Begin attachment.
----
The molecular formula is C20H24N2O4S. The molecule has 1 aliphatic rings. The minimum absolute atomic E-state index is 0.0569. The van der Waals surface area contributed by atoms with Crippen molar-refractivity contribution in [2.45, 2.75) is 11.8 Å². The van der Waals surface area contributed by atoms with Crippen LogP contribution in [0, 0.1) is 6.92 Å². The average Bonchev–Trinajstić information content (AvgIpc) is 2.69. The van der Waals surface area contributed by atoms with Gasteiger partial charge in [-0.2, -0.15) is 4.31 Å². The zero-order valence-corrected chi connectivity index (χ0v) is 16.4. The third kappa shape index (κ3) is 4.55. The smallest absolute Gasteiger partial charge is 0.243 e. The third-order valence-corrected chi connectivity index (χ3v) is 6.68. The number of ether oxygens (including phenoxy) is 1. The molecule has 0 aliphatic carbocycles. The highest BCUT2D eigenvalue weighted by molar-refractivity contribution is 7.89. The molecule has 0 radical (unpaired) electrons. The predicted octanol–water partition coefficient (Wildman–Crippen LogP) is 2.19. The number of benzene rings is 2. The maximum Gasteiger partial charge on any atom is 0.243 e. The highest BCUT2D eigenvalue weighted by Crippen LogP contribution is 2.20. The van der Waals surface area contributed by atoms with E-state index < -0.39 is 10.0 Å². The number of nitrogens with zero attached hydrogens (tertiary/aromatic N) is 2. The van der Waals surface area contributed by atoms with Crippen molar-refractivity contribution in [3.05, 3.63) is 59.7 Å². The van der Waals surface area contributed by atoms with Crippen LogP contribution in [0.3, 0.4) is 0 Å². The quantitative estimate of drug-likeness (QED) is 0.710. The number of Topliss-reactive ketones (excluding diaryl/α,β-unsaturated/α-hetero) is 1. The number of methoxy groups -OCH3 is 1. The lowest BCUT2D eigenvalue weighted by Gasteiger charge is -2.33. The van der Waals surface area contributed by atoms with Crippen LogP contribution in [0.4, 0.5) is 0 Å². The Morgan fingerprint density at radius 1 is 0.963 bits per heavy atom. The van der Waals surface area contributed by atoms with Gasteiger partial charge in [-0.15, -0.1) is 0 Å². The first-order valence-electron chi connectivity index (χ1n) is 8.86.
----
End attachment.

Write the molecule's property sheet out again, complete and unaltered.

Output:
The molecular formula is C20H24N2O4S. The molecule has 1 aliphatic rings. The minimum absolute atomic E-state index is 0.0569. The van der Waals surface area contributed by atoms with Crippen molar-refractivity contribution in [2.45, 2.75) is 11.8 Å². The van der Waals surface area contributed by atoms with Crippen LogP contribution in [0, 0.1) is 6.92 Å². The average Bonchev–Trinajstić information content (AvgIpc) is 2.69. The van der Waals surface area contributed by atoms with Gasteiger partial charge in [-0.2, -0.15) is 4.31 Å². The zero-order valence-corrected chi connectivity index (χ0v) is 16.4. The third kappa shape index (κ3) is 4.55. The smallest absolute Gasteiger partial charge is 0.243 e. The third-order valence-corrected chi connectivity index (χ3v) is 6.68. The number of ether oxygens (including phenoxy) is 1. The molecule has 0 aliphatic carbocycles. The highest BCUT2D eigenvalue weighted by molar-refractivity contribution is 7.89. The molecule has 0 radical (unpaired) electrons. The predicted octanol–water partition coefficient (Wildman–Crippen LogP) is 2.19. The number of benzene rings is 2. The maximum Gasteiger partial charge on any atom is 0.243 e. The highest BCUT2D eigenvalue weighted by Crippen LogP contribution is 2.20. The van der Waals surface area contributed by atoms with E-state index < -0.39 is 10.0 Å². The number of nitrogens with zero attached hydrogens (tertiary/aromatic N) is 2. The van der Waals surface area contributed by atoms with Crippen molar-refractivity contribution in [3.05, 3.63) is 59.7 Å². The van der Waals surface area contributed by atoms with Crippen LogP contribution in [0.3, 0.4) is 0 Å². The quantitative estimate of drug-likeness (QED) is 0.710. The number of Topliss-reactive ketones (excluding diaryl/α,β-unsaturated/α-hetero) is 1. The number of methoxy groups -OCH3 is 1. The lowest BCUT2D eigenvalue weighted by Gasteiger charge is -2.33. The van der Waals surface area contributed by atoms with Crippen LogP contribution in [0.4, 0.5) is 0 Å². The Morgan fingerprint density at radius 1 is 0.963 bits per heavy atom. The van der Waals surface area contributed by atoms with Gasteiger partial charge in [-0.15, -0.1) is 0 Å². The first-order valence-electron chi connectivity index (χ1n) is 8.86.